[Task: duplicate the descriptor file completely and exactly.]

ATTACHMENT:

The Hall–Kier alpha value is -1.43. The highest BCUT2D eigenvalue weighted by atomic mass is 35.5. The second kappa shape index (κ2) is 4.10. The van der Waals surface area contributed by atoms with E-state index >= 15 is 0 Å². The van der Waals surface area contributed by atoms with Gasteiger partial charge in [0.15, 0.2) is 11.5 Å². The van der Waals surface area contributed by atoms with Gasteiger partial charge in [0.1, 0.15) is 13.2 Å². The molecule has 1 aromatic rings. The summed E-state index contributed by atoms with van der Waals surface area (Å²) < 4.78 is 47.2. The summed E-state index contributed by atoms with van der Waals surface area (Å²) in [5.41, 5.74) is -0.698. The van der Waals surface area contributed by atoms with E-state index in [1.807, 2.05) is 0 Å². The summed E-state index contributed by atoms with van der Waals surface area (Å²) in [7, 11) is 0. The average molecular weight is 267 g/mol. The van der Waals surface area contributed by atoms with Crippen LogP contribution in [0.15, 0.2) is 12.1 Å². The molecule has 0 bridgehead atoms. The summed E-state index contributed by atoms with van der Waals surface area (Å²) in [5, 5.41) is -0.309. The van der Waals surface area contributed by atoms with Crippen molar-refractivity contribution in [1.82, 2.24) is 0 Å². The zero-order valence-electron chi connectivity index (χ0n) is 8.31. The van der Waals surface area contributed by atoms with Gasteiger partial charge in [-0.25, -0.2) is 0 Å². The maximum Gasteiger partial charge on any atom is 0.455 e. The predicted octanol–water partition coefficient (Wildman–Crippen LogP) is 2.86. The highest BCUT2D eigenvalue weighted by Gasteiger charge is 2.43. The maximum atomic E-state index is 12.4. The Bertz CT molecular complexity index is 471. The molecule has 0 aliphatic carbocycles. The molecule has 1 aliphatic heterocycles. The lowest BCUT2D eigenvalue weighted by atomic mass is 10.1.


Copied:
The Hall–Kier alpha value is -1.43. The highest BCUT2D eigenvalue weighted by atomic mass is 35.5. The second kappa shape index (κ2) is 4.10. The van der Waals surface area contributed by atoms with E-state index >= 15 is 0 Å². The van der Waals surface area contributed by atoms with Gasteiger partial charge in [0.15, 0.2) is 11.5 Å². The van der Waals surface area contributed by atoms with Gasteiger partial charge in [0.1, 0.15) is 13.2 Å². The molecule has 1 aromatic rings. The summed E-state index contributed by atoms with van der Waals surface area (Å²) < 4.78 is 47.2. The summed E-state index contributed by atoms with van der Waals surface area (Å²) in [5.41, 5.74) is -0.698. The van der Waals surface area contributed by atoms with E-state index in [1.807, 2.05) is 0 Å². The summed E-state index contributed by atoms with van der Waals surface area (Å²) in [7, 11) is 0. The average molecular weight is 267 g/mol. The van der Waals surface area contributed by atoms with Crippen LogP contribution in [0.15, 0.2) is 12.1 Å². The molecule has 0 bridgehead atoms. The summed E-state index contributed by atoms with van der Waals surface area (Å²) in [5, 5.41) is -0.309. The van der Waals surface area contributed by atoms with Crippen molar-refractivity contribution in [1.82, 2.24) is 0 Å². The zero-order valence-electron chi connectivity index (χ0n) is 8.31. The van der Waals surface area contributed by atoms with Gasteiger partial charge in [-0.25, -0.2) is 0 Å². The maximum Gasteiger partial charge on any atom is 0.455 e. The predicted octanol–water partition coefficient (Wildman–Crippen LogP) is 2.86. The highest BCUT2D eigenvalue weighted by Gasteiger charge is 2.43. The maximum atomic E-state index is 12.4. The Bertz CT molecular complexity index is 471. The molecule has 0 aliphatic carbocycles. The molecule has 1 aliphatic heterocycles. The lowest BCUT2D eigenvalue weighted by atomic mass is 10.1.